How much fat is in cheese and cheese spread?
Today, my friends, I’m here to talk to you about the fat content of cheese. While some may shy away from the very word, I’m here to reassure you that fat is *gasp* not necessarily a bad thing. A small amount of fat is an essential part of a healthy, balanced diet. In fact, fat contain various nutrients like fat soluble vitamins in various proportion depending on the origin of the fat (for example, cod liver oil contains oodles of vitamin D, and milk contains vitamin B2 and b12) – it’s only when we consume excessive amounts of fat that our body converts it into what you and I know as body fat. We just need to stay aware of what we put in our bodies and make clever food decisions. Fat is higher in calories than any other nutrients, so if we what to keep the calories down, keep the fat down, and make good choices.
The Science of Fat in cheese
Now for some science about the fat in cheese. Milk is made up of water, lactose, fats, proteins and a few nutrients (including good old calcium), and when it gets converted into cheese the milk is concentrated down – losing much of the water but keeping the fat and proteins. This also explains why as a general rule of thumb, soft cheeses have less fat per gram than hard cheeses; soft cheeses tend to have a higher water content than their more concentrated cousins. Additionally, the type of milk used can affect the fat content of cheese. The lowest fat cheeses are usually those made from skimmed milk, as this type of milk has less fat to begin with – though ultimately, it’s all down to the many different factors that go into cheese-making.
Anyway, I’ve figured out the fat content of a variety of different cheeses, both soft and hard – and of course, my cheese spread – so that you can snack mindfully. I’ve used 100g references here to help you compare, but we usually eat 20-30g of cheese in one go. (If you’re interested – you can find out about the difference between cheese and cheese spread here)
How much fat in your favourite cheese?
The Laughing Cow Extra Light – 2g fat per 100g
Let’s begin on a light note – an Extra Light note, in fact. Despite its beautifully creamy consistency, my Extra Light cheese spread is officially low in fat. In fact, even my Original triangles weigh in with half the amount of fat as cheddar, as my whole cheese spread range is made using skimmed milk powder. So go on – chow down on one of my delicious low fat cheese spread triangles, guilt-free.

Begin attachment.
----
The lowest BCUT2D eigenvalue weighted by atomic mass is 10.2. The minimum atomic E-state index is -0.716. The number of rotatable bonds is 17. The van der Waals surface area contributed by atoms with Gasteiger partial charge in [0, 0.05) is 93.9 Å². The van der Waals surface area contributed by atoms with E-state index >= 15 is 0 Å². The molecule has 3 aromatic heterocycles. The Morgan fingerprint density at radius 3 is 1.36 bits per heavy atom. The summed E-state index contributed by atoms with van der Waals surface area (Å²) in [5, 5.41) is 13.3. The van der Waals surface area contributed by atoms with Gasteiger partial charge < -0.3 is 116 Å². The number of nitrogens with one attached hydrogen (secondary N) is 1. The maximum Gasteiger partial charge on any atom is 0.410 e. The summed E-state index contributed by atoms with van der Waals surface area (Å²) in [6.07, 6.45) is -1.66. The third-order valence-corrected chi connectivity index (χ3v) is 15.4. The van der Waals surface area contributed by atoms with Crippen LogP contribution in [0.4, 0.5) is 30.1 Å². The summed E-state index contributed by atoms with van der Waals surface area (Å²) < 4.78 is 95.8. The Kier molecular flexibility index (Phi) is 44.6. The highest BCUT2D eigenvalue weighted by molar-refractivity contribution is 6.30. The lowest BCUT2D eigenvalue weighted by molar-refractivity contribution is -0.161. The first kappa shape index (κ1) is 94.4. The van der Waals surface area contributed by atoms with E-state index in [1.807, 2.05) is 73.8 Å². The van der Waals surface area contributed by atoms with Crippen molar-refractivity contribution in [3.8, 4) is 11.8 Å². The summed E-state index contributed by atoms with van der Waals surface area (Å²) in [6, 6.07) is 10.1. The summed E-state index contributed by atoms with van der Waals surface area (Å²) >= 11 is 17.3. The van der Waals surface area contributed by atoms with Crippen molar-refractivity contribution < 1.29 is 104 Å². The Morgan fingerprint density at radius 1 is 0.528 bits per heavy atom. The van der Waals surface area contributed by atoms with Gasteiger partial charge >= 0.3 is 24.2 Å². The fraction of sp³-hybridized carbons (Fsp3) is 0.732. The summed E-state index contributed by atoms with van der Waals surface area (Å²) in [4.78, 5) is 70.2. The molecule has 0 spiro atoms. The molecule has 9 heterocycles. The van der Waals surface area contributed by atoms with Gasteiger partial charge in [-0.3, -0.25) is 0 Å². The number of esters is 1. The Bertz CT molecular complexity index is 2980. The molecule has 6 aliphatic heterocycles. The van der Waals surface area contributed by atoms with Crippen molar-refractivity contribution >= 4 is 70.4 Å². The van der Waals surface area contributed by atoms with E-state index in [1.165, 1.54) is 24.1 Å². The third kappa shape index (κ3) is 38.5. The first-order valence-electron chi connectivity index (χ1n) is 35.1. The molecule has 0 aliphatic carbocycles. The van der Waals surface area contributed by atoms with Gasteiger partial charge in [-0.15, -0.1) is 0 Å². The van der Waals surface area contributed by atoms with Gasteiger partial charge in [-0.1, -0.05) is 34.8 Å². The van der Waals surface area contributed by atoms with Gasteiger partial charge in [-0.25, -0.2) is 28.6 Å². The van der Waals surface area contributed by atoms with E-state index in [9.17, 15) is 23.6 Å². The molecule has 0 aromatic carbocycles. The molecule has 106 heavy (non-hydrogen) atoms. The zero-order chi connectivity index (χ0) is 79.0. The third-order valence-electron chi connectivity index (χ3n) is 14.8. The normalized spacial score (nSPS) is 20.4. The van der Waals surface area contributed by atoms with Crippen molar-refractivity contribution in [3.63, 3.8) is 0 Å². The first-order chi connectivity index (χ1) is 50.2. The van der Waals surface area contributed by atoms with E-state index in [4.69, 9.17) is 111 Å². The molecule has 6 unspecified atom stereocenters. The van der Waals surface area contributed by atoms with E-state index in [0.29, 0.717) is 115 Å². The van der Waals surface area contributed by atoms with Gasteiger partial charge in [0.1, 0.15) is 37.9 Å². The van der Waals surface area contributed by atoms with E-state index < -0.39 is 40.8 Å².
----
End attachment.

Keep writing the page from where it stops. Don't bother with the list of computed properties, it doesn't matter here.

Cottage cheese – 6g fat per 100g
Poor old cottage cheese has a bit of an undeserved reputation as a somewhat dull diet food. Well, I’m here to tell you that while it is a slimmer’s favourite, it’s still a champion cheese in my book! The texture of cottage cheese makes for a substantial post-dinner treat, and stirring it into pancake batter can give your brunch a brilliant bit of oomph.
Ricotta – 11g fat per 100g
Ever tucked into some creamy ricotta ravioli or sweet ricotta pancakes? Well, you can thank Italians for this beautiful cheese. Ricotta is fantastic in both sweet and savoury dishes, so why not try this versatile delight in a fresh salad for a weekday lunch or cheesecake for a weekend treat?
Babybel Light – 12g fat per 100g
First things first: Babybel® is definitely not just for kids! For those monitoring their fat intake, swap the iconic red wrapping for blue for a lighter option that’s just as tasty. One Mini Babybel Light has half the fat of its Original cousin, with 2.4g per portion! Try nibbling on one of these with a handful of dried fruit and nuts and a drink of water for a well-balanced snack.
Leerdammer Light – 16g per 100g
What’s smooth, delightful and oh so nutty? Before you cheeky lot say ‘me’, I’m referring to Leerdammer® Light! This natural, mellow cheese may have 42% less fat than the Original slices, but it still has plenty of flavour. And as it comes in handy ready-sliced portions, you can construct your speediest sandwich yet!
Paneer – 24.5g fat per 100g
Paneer is hugely popular across India as a vegetarian substitute for meat It’s an extremely versatile cheese – spongy enough to absorb bags of flavour, but firm enough to keep its shape and not melt during cooking. It’s also incredibly simple to make from scratch in your kitchen, so why not get your chef on and give it a go?
Cheddar – 35g fat per 100g
Who can say no to the wonderful versatility of this mellow delight? As a hard cheese, cheddar does have a higher fat content than many of the other softer cheeses on this list. However, as I always say, variety is key! If you’re trying to reduce the fat in your diet but just can’t keep away from this tasty treat, you can always try a reduced fat version instead.